Sunday, July 06, 2014

Education funding: awful attitudes and awful approaches

It's all in the way words are used:

Mike Williams moaning about inequality in NZ in today's HOS:
Can it be fair, for example, that decile 10 schools serving the wealthiest communities get more than $1000 more a pupil each year than decile 1 schools, a fact revealed by the Council for Educational Research?
Government funding for the wealthiest schools is half the funding for the poorest, but you wouldn't know it based on the above. (Update: Commentor Merlin, writes, "Deceptive writing - typical Mike Williams. Decile 1 schools serving the poorest areas get the most government funding and by quite a long chalk. High decile schools get more donations but that is no crime.")

Here's the Minister on the same issue:
Ms Parata said she was unable to comment on a New Zealand Council for Educational Research report that found decile 10 schools in wealthy areas had about $1100 more per pupil to spend a year than decile one schools, despite lower decile schools receiving larger sums of government money.
The report found the decile one schools' average spending money totalled $7500 per pupil per year, while the decile 10 schools' amounted to about $8600
However, she said she would be surprised if that figure was right. The government had increased investment into schools by 30 per cent increase since 2008 and some New Zealand schools had dropped their requests for school donations, because they were managing without them.
So any extra funding in the decile 10 schools is coming directly from parents.

Which reminds me of a suggestion in the Child Poverty in New Zealand book by Jonathan Boston and Simon Chapple:

There are various ways through which public funding of the education system could be changed to mitigate child poverty. For schools, there are three broad options available:
1. To boost the overall level of resources available, especially for lower-decile schools
2. To limit the capacity of high-decile schools to raise additional revenue, and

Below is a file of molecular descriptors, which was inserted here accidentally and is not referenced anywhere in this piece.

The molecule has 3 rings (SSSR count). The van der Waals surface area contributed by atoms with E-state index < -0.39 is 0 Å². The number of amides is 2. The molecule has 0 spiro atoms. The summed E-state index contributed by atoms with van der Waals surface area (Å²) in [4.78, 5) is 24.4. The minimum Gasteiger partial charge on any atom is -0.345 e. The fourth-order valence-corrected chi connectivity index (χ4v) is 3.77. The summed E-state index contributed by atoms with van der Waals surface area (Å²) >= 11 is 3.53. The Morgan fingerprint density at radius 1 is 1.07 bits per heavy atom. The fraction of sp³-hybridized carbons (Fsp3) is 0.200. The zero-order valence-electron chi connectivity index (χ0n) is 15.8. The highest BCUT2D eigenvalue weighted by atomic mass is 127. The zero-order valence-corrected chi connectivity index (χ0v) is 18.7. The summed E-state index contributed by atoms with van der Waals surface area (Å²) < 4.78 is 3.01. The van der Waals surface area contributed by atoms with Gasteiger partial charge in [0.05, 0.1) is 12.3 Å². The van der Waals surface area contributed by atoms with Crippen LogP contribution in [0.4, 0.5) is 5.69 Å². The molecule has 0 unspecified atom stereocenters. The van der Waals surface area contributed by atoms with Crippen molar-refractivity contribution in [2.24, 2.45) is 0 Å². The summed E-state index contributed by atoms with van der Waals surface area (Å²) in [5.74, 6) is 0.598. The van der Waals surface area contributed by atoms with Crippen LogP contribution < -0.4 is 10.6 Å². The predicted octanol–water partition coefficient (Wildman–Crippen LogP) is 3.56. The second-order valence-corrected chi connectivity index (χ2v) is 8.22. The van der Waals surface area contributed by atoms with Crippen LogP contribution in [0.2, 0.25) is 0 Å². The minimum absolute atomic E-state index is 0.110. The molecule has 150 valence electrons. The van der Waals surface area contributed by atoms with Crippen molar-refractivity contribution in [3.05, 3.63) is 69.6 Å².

3. To redistribute existing resources within the overall education sector.

It is the second idea I find abhorrent. That children of wealthier parents should be intentionally disadvantaged in order to bring their opportunities relatively closer to those of children in lower decile schools. Not satisfied with the existing level of redistribution the power of the state should be used to flatten the educational spectrum further.

Making the poor relatively richer by making the rich relatively poorer is a truly awful approach.


Anonymous said...

2. To limit the capacity of high-decile schools to raise additional revenue...

It is the second idea I find abhorrent.

This is the very principle on which NZ education as based! By definition, the amounts of revenue almost all schools in NZ (and all universities, polys, etc) can raise are limited by law. Grammar could easily raise (and spend) an additional $40M per year but charging very reasonable fees indeed of only $15,000, the same as Cathedral Grammar in quake-munted Christchurch and frankly an absolute bargain. Given the opportunities that would provide to their pupils and the quality of the education they would then recieve it is unconscionable that they do not do this.

So why don't they? Solely because they are prohibited from charging these very reasonable fees by law. I know many middle-class NZ families sending their kids to school in Australia, Singapore, or to Winchester, Westminster, Rugby, etc. Were Grammar to aspire to true excellence, these families would be able to educate their kids in NZ.

Jigsaw said...

It really is an awful idea to make the poor richer by making the rich poorer. It reminds me that when George Bernard Shaw (a socialists) went to Russia he came back saying that it was great because "everyone was shabby". Socialists still have this basic idea. I can't see a time when schools will not want to raise their own funds. Some lower decile schools are very good at raising funds and involving all parents. The other thing is that schools like governments can always think of more ways of spending money. I recall teaching in a school in Canada where I was asked by my supervisor "how quickly can you spend $3000?" Of course I could spend it really quickly if not wisely. And I did.